Proceedings of the IEEE Conference on Computer Vision and Pattern Recognition

    , pages 5410–5418, 2018.
  • [5] N. Demir, N. K. Sönmez, T. Akar, and S. Ünal. Automated measurement of plant height of wheat genotypes using a dsm derived from uav imagery. Proceedings, 2(7), 2018.
  • [6] M. B. Ek, K. E. Mitchell, Y. Lin, E. Rogers, P. Grunmann, V. Koren, G. Gayno, and J. D. Tarpley. Implementation of noah land surface model advances in the national centers for environmental prediction operational mesoscale eta model. Journal of Geophysical Research: Atmospheres, 108(D22).
  • [7] A. Geiger, P. Lenz, and R. Urtasun. Are we ready for autonomous driving? the kitti vision benchmark suite. In Conference on Computer Vision and Pattern Recognition (CVPR), 2012.
  • [8] A. D. Gilliam, T. B. Pollard, A. Neff, Y. Dong, S. Sorensen, R. Wagner, S. Chew, T. V. Rovito, and J. L. Mundy. Sattel: A framework for commercial satellite imagery exploitation. In 2018 IEEE Winter Conference on Applications of Computer Vision (WACV), volume 00, pages 278–286, Mar 2018.
  • [9] A. Kendall, H. Martirosyan, S. Dasgupta, P. Henry, R. Kennedy, A. Bachrach, and A. Bry. End-to-end learning of geometry and context for deep stereo regression. CoRR, abs/1703.04309, 2017.
  • [10] W. Luo, A. G. Schwing, and R. Urtasun. Efficient deep learning for stereo matching. In 2016 IEEE Conference on Computer Vision and Pattern Recognition (CVPR), pages 5695–5703, June 2016.
  • [11] E. Maltezos, E. Protopapadakis, N. Doulamis, A. Doulamis, and C. Ioannidis.

    Understanding historical cityscapes from aerial imagery through machine learning.

    In M. Ioannides, E. Fink, R. Brumana, P. Patias, A. Doulamis, J. Martins, and M. Wallace, editors, Digital Heritage. Progress in Cultural Heritage: Documentation, Preservation, and Protection, pages 200–211, Cham, 2018. Springer International Publishing.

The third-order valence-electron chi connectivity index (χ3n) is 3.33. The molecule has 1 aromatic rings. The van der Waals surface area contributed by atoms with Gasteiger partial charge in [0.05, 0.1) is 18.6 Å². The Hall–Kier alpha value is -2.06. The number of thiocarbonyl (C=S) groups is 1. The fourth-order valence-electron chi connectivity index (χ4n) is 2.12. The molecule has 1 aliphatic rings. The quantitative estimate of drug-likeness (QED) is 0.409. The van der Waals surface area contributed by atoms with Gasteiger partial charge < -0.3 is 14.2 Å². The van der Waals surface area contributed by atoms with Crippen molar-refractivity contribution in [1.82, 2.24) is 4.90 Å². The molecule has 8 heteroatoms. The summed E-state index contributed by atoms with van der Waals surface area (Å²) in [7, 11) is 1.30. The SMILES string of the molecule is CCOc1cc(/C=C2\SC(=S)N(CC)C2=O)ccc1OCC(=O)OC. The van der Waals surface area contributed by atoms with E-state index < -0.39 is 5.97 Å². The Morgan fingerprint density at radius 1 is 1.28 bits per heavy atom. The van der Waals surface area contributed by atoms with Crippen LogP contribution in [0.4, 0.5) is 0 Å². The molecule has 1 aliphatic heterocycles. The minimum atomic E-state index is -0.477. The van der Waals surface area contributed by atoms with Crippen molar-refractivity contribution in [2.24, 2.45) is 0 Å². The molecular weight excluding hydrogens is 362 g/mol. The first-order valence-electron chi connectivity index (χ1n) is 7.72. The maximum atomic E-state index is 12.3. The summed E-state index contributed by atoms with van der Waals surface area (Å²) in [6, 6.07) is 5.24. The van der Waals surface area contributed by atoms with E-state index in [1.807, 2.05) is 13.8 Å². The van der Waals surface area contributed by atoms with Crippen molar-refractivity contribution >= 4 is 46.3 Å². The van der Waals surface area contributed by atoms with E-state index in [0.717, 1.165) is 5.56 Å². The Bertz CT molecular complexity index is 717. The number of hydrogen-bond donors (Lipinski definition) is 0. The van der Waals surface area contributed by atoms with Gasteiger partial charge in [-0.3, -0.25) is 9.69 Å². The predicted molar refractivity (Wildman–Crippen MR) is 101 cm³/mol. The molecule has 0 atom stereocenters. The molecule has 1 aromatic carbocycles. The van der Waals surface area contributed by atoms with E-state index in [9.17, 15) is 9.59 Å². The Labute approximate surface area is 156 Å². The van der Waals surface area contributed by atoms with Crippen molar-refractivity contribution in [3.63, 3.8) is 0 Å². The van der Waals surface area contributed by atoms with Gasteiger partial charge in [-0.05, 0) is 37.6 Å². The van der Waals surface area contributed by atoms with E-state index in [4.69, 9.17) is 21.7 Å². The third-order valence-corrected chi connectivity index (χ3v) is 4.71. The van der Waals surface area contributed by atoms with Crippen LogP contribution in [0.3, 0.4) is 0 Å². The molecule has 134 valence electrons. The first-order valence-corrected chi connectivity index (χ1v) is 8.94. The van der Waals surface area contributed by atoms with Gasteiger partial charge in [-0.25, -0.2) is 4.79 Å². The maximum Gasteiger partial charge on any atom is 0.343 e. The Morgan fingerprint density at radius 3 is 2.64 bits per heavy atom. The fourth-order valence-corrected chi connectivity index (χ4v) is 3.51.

• [12] Y. MARUYAMA, A. TASHIRO, and F. YAMAZAKI. Detection of collapsed buildings due to earthquakes using a digital surface model constructed from aerial images. Journal of Earthquake and Tsunami, 08(01):1450003, 2014.
  • [13] N. Mayer, E. Ilg, P. Häusser, P. Fischer, D. Cremers, A. Dosovitskiy, and T. Brox. A large dataset to train convolutional networks for disparity, optical flow, and scene flow estimation. In IEEE International Conference on Computer Vision and Pattern Recognition (CVPR), 2016. arXiv:1512.02134.
  • [14] O. C. Ozcanli, Y. Dong, J. L. Mundy, H. Webb, R. Hammoud, and V. Tom. A comparison of stereo and multiview 3-d reconstruction using cross-sensor satellite imagery. In 2015 IEEE Conference on Computer Vision and Pattern Recognition Workshops (CVPRW), pages 17–25, June 2015.
  • [15] O. C. Ozcanli, Y. Dong, J. L. Mundy, H. Webb, R. Hammoud, and V. Tom. Automatic geolocation correction of satellite imagery. International Journal of Computer Vision, 116(3):263–277, Feb 2016.
  • [16] D. Scharstein, H. Hirschmüller, Y. Kitajima, G. Krathwohl, N. Nesic, X. Wang, and P. Westling. High-resolution stereo datasets with subpixel-accurate ground truth. In X. Jiang, J. Hornegger, and R. Koch, editors, GCPR, volume 8753 of Lecture Notes in Computer Science, pages 31–42. Springer, 2014.
  • [17] T. Schöps, J. L. Schönberger, S. Galliani, T. Sattler, K. Schindler, M. Pollefeys, and A. Geiger. A multi-view stereo benchmark with high-resolution images and multi-camera videos. In Conference on Computer Vision and Pattern Recognition (CVPR), 2017.
  • [18] J. Tao and S. Auer. Simulation-based building change detection from multiangle sar images and digital surface models. IEEE Journal of Selected Topics in Applied Earth Observations and Remote Sensing, 9(8):3777–3791, Aug 2016.
  • [19] J. Tian, S. Cui, and P. Reinartz. Building change detection based on satellite stereo imagery and digital surface models. IEEE Transactions on Geoscience and Remote Sensing, 52(1):406–417, Jan 2014.
  • [20] S. Xie, R. Girshick, P. Dollár, Z. Tu, and K. He. Aggregated residual transformations for deep neural networks. arXiv preprint arXiv:1611.05431, 2016.
  • [21] S. Zagoruyko and N. Komodakis. Learning to compare image patches via convolutional neural networks. In The IEEE Conference on Computer Vision and Pattern Recognition (CVPR), June 2015.